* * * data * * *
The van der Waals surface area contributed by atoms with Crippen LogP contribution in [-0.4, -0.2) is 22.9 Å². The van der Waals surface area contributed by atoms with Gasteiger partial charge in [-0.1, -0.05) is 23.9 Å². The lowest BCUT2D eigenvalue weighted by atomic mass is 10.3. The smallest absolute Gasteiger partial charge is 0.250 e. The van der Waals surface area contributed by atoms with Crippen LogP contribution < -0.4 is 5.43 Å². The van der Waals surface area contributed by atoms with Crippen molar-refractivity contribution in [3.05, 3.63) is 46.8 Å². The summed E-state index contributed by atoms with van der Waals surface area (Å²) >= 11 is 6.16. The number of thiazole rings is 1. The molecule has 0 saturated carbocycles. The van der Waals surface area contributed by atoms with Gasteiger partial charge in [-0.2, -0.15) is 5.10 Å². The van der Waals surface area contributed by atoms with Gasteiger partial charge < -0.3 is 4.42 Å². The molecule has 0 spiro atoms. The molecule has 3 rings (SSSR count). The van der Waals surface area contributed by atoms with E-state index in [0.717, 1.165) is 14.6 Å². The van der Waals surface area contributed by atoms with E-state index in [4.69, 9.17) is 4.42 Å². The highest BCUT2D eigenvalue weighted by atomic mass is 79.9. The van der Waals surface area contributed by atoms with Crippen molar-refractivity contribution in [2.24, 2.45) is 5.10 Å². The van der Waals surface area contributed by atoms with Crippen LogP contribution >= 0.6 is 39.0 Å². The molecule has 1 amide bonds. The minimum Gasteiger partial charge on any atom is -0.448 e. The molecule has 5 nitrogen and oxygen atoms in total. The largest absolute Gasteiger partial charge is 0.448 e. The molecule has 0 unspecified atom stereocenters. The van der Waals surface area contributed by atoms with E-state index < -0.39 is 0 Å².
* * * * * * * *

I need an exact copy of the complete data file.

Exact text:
The van der Waals surface area contributed by atoms with Crippen LogP contribution in [-0.4, -0.2) is 22.9 Å². The van der Waals surface area contributed by atoms with Gasteiger partial charge in [-0.1, -0.05) is 23.9 Å². The lowest BCUT2D eigenvalue weighted by atomic mass is 10.3. The smallest absolute Gasteiger partial charge is 0.250 e. The van der Waals surface area contributed by atoms with Crippen LogP contribution < -0.4 is 5.43 Å². The van der Waals surface area contributed by atoms with Crippen molar-refractivity contribution in [3.05, 3.63) is 46.8 Å². The summed E-state index contributed by atoms with van der Waals surface area (Å²) >= 11 is 6.16. The number of thiazole rings is 1. The molecule has 0 saturated carbocycles. The van der Waals surface area contributed by atoms with Gasteiger partial charge in [-0.2, -0.15) is 5.10 Å². The van der Waals surface area contributed by atoms with Gasteiger partial charge < -0.3 is 4.42 Å². The molecule has 0 spiro atoms. The molecule has 3 rings (SSSR count). The van der Waals surface area contributed by atoms with E-state index in [0.717, 1.165) is 14.6 Å². The van der Waals surface area contributed by atoms with E-state index in [4.69, 9.17) is 4.42 Å². The highest BCUT2D eigenvalue weighted by atomic mass is 79.9. The van der Waals surface area contributed by atoms with Crippen molar-refractivity contribution in [2.24, 2.45) is 5.10 Å². The van der Waals surface area contributed by atoms with Crippen LogP contribution >= 0.6 is 39.0 Å². The molecule has 1 amide bonds. The minimum Gasteiger partial charge on any atom is -0.448 e. The molecule has 5 nitrogen and oxygen atoms in total. The largest absolute Gasteiger partial charge is 0.448 e. The molecule has 0 unspecified atom stereocenters. The van der Waals surface area contributed by atoms with E-state index < -0.39 is 0 Å².